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Siberian scientists suggest using fluorescent proteins to analyze toxicity

July 26, 14:56 UTC+3 MOSCOW

The results of the study might help in creating a new type of pharmaceuticals

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© Sergei Savostianov/TASS

MOSCOW, July 26. /TASS/. Researchers from the Institute of Biophysics at Siberian Branch of Russian Academy of Science and Siberian Federal University (SFU) investigated the influence of toxins on fluorescent proteins. The results of the study might help in creating a new type of pharmaceuticals, the SFU press office said.

For research objects, fluorescent proteins containing marine organisms, for example, the sea nettles Aequorea and Phialidium (Clytia) and hydropolip Obelia longissima, were chosen. The proteins of these organisms contain coelenterazine, an organic substance which upon oxidation is transformed into coelenteramide which in turn can emit luminescence when kindled by the light.

"By using fluorescent coelenteramide-containing proteins, we move the understanding of toxicity effects to the level of elementary physical and chemical processes. Perhaps, this direction will lead to the development of new types of medicines and to rethinking the already described effects," the study’s co-author, Doctor of Physical and Mathematical Sciences, Professor at the Chair of SFU’s Physical and Inorganic Chemistry of School of Non-Ferrous Metals and Materials Science Nadezhda Kudryashova commented.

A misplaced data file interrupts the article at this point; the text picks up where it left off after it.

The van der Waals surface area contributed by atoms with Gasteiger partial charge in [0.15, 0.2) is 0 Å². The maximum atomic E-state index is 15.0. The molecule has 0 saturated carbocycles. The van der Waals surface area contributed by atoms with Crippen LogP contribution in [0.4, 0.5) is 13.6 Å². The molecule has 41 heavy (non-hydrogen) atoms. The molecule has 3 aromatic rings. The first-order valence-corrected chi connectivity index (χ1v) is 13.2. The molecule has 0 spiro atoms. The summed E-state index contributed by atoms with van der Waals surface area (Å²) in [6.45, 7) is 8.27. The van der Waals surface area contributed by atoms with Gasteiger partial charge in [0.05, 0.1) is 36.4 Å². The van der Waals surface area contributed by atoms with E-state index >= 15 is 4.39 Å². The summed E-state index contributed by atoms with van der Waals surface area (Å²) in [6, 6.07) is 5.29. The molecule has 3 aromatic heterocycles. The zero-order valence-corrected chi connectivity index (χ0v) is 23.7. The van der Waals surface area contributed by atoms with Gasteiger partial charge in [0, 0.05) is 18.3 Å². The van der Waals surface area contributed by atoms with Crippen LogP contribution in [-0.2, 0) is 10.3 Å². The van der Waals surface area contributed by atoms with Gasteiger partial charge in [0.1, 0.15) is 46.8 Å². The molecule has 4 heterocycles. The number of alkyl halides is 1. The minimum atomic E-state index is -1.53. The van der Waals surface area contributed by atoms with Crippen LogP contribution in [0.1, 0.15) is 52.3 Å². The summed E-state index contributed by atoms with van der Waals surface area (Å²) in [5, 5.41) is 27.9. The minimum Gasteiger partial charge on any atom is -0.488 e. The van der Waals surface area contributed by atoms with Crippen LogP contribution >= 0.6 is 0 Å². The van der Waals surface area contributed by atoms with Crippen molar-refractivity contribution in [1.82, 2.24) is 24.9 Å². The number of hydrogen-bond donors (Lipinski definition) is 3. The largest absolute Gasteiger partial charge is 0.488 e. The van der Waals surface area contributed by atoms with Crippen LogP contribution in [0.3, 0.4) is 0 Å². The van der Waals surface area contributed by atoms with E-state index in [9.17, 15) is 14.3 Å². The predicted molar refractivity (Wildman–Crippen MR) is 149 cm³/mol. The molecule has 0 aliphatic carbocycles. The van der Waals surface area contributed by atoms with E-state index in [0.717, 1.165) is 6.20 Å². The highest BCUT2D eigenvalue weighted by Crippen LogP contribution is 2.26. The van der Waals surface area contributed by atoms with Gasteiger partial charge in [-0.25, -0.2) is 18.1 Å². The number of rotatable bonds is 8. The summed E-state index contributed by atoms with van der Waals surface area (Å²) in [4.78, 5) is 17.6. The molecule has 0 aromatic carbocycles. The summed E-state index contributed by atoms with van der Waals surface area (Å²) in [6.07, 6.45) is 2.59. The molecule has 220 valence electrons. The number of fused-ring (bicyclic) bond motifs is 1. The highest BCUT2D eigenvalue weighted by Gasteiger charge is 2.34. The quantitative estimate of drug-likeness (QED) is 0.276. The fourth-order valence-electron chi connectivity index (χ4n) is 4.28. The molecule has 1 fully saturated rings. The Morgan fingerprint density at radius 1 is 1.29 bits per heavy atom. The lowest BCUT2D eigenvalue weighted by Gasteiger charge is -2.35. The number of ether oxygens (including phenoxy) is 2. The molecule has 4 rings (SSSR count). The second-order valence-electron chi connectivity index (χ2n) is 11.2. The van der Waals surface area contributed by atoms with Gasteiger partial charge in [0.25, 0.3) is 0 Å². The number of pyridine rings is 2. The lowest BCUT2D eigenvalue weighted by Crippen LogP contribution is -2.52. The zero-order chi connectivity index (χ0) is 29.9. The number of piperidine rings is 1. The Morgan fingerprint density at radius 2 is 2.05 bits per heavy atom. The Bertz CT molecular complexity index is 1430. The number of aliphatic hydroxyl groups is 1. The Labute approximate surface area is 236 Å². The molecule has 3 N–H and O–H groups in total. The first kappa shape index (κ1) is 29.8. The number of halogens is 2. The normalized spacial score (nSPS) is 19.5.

Researchers exposed coelenteramide to temperature, poisonous substances (e.g. alcohol), and beta and gamma radiation. They found out that under the influence of all these factors, the fluorescent protein changes its color from blue-green to purple. According to the scientists, the toxicity of the surrounding media can be evaluated by "changes in the contribution of purple and blue-green": the more purple light protein emits, the stronger the toxicity of the media is.

Scientists also managed to clarify how adverse factors influence the protein on the molecular level. The molecule of coelenteramide is photochemically active: kindled by the light, it can donate a proton by turning from neutral to ionized form. Every distortion of the molecule’s structure as a result of external factors (chemical, radiational, thermal) leads to a decrease in the proton transfer’s efficiency and to the increase of purple fluorescence emitted.

The luminescent analysis is widely used in medicine and biology. However, the authors of study presume that the prospects of using coelenteramide-containing proteins are overlooked by the research community. The current research work is aimed at filling this gap.

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